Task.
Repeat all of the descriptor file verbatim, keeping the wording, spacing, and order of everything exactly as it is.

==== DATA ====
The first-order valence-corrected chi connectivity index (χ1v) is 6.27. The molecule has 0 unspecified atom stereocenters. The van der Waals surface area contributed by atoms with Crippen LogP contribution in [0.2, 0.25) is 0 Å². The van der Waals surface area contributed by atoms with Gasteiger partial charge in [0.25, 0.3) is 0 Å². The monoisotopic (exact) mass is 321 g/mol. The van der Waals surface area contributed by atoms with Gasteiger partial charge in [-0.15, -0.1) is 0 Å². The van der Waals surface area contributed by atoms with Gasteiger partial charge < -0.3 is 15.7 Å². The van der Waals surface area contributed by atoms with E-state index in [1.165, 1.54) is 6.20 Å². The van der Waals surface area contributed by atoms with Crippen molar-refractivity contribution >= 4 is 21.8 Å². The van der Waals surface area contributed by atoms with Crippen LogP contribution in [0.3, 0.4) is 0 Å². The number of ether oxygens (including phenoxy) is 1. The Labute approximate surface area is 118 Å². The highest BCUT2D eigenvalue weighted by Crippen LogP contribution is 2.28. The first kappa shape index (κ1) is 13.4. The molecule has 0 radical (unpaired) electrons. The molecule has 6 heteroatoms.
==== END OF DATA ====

The first-order valence-corrected chi connectivity index (χ1v) is 6.27. The molecule has 0 unspecified atom stereocenters. The van der Waals surface area contributed by atoms with Crippen LogP contribution in [0.2, 0.25) is 0 Å². The van der Waals surface area contributed by atoms with Gasteiger partial charge in [0.25, 0.3) is 0 Å². The monoisotopic (exact) mass is 321 g/mol. The van der Waals surface area contributed by atoms with Gasteiger partial charge in [-0.15, -0.1) is 0 Å². The van der Waals surface area contributed by atoms with Gasteiger partial charge < -0.3 is 15.7 Å². The van der Waals surface area contributed by atoms with E-state index in [1.165, 1.54) is 6.20 Å². The van der Waals surface area contributed by atoms with Crippen molar-refractivity contribution >= 4 is 21.8 Å². The van der Waals surface area contributed by atoms with Crippen LogP contribution in [0.3, 0.4) is 0 Å². The number of ether oxygens (including phenoxy) is 1. The Labute approximate surface area is 118 Å². The highest BCUT2D eigenvalue weighted by Crippen LogP contribution is 2.28. The first kappa shape index (κ1) is 13.4. The molecule has 0 radical (unpaired) electrons. The molecule has 6 heteroatoms.